Help for New York Asylum Seekers
A pandemic-era immigration rule, Title 42, is set to end on May 23, 2022, unless a judge issues a stay before then. This rule dates from the former Trump administration and allows immigration officials to summarily deport migrants without due process. Under this rule, the Department of Homeland Security has also enforced the “Remain in Mexico” policy, under which would-be refugees have been forced to wait in Mexico for their cases to be heard in U.S. immigration court. If Title 42 expires on May 23rd, officials in Texas are expecting a flood of migrants and are taking steps to try to handle the influx of people who might otherwise be left on the streets. People who are released into the U.S. and come to New York as New York asylum seekers should work with an experienced New York immigration lawyer at Oltarsh & Associates. We can help you gather supporting documents for your asylum claim and help with other immigration issues.
Surge of Migrants Expected
If Title 42 is lifted, the Texas County of El Paso has stated it will declare a state of emergency to handle the expected surge of migrants and asylum seekers. When people present themselves to immigration authorities at the border and request asylum, they will be released into the U.S. if they are judged to have a credible fear of serious harm if they were returned to their originating countries. Similarly, the City of El Paso is considering declaring its own emergency declaration to try to secure additional funds so that the city and county can open more shelters for the expected influx of migrants. The City Council is planning to vote on the measure soon, and it will be submitted to the El Paso mayor for approval if the Council votes in favor of the declaration.
Both the city and county are considering emergency declarations because they would make them eligible for federal funds to open more shelters. Currently, the existing shelters in El Paso City and El Paso County are near capacity. El Paso is the sixth-largest city in Texas and is home to one of the nation’s busiest border crossings. Many asylum seekers have already begun to flood into El Paso, and more than 100 were recently released on the streets when the shelters ran out of housing space. Immigration advocates in El Paso are concerned that families with children could wind up on the streets of the city if additional shelters aren’t soon opened.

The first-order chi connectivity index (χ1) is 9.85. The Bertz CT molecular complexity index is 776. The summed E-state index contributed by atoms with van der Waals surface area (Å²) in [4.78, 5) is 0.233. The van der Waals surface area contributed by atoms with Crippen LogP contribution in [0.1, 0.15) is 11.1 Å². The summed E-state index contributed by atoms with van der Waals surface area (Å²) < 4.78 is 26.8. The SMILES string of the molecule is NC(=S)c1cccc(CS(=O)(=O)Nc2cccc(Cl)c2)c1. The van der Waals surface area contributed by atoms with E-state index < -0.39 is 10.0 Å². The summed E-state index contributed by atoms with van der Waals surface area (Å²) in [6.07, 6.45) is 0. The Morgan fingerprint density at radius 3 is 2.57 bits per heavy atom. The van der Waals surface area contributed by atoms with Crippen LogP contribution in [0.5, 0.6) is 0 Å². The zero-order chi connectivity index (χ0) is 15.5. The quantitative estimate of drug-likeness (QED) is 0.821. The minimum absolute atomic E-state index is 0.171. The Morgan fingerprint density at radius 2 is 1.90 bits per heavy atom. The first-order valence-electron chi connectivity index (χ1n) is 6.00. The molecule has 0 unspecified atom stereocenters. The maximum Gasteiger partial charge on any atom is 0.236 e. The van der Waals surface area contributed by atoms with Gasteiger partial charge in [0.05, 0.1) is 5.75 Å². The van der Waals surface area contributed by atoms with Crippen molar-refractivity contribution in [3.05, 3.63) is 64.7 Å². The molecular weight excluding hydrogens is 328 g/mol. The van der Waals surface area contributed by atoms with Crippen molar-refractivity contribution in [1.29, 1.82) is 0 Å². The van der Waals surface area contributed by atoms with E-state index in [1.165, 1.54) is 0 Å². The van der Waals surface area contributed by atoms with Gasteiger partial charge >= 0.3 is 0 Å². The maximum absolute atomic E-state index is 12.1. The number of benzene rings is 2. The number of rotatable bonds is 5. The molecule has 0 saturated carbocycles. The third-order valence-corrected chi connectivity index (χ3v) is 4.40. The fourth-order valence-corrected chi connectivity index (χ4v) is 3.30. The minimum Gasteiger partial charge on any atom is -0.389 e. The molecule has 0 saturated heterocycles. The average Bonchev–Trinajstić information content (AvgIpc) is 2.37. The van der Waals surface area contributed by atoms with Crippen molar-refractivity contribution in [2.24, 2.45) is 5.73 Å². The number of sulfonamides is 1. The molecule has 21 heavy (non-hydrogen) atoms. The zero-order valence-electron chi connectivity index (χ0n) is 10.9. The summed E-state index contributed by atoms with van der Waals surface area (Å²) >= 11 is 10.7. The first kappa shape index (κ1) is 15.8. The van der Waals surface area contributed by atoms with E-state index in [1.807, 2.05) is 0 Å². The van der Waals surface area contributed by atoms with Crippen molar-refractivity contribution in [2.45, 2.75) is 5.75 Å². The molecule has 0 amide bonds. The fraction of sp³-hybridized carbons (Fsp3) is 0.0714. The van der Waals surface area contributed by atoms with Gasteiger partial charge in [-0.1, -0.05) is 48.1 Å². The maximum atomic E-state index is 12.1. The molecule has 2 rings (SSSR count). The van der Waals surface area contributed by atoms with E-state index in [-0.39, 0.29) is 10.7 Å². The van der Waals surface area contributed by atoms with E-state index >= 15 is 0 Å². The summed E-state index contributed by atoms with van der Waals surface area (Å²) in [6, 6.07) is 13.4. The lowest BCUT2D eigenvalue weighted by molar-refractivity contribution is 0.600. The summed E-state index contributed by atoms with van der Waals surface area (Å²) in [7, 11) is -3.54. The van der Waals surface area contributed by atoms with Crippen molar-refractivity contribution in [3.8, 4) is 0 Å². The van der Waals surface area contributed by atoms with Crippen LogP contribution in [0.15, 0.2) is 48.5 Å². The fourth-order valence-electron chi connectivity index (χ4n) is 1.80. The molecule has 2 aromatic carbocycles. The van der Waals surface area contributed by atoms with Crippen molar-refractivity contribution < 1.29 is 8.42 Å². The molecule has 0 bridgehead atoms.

Following the Biden administration’s announcement that it would end Title 42 following a recommendation from the U.S. Centers for Disease Control and Prevention (CDC), 24 states filed a lawsuit seeking a nationwide injunction to block the government from ending Title 42 to allow for the continued expulsion of asylum seekers. The federal judge assigned to the case has said that he will issue a ruling by May 23, but his decision could come sooner.
Title 42 is a health policy meant to curb the spread of COVID-19 from infected immigrants from spreading the disease. To date, Title 42 has been used by the federal government to prevent around 1.7 million migrants from entering the southern border. El Paso officials state that approximately 60% of those who have tried to enter the U.S. at the southern border have been expelled under Title 42, so they are expecting a wave of people crossing into the U.S. once it is lifted.
The U.S. has allowed people to request asylum at the border for decades and then to wait inside of the U.S. for their cases to be heard in the immigration courts. Asylum seekers who are waiting for their cases to be heard are allowed to work during the interim. Title 42 has been fiercely criticized by immigration advocates because of potential human rights issues involved with expelling migrants with valid asylum claims without providing them with an opportunity for a hearing.
Get Help from Oltarsh & Associates
New York asylum seekers who are waiting for their cases to be heard in the immigration courts should speak with the experienced immigration attorneys at Oltarsh & Associates. Our firm has represented people in immigration matters for more than 50 years. Call us today for help with immigration issues at (212) 944-9420.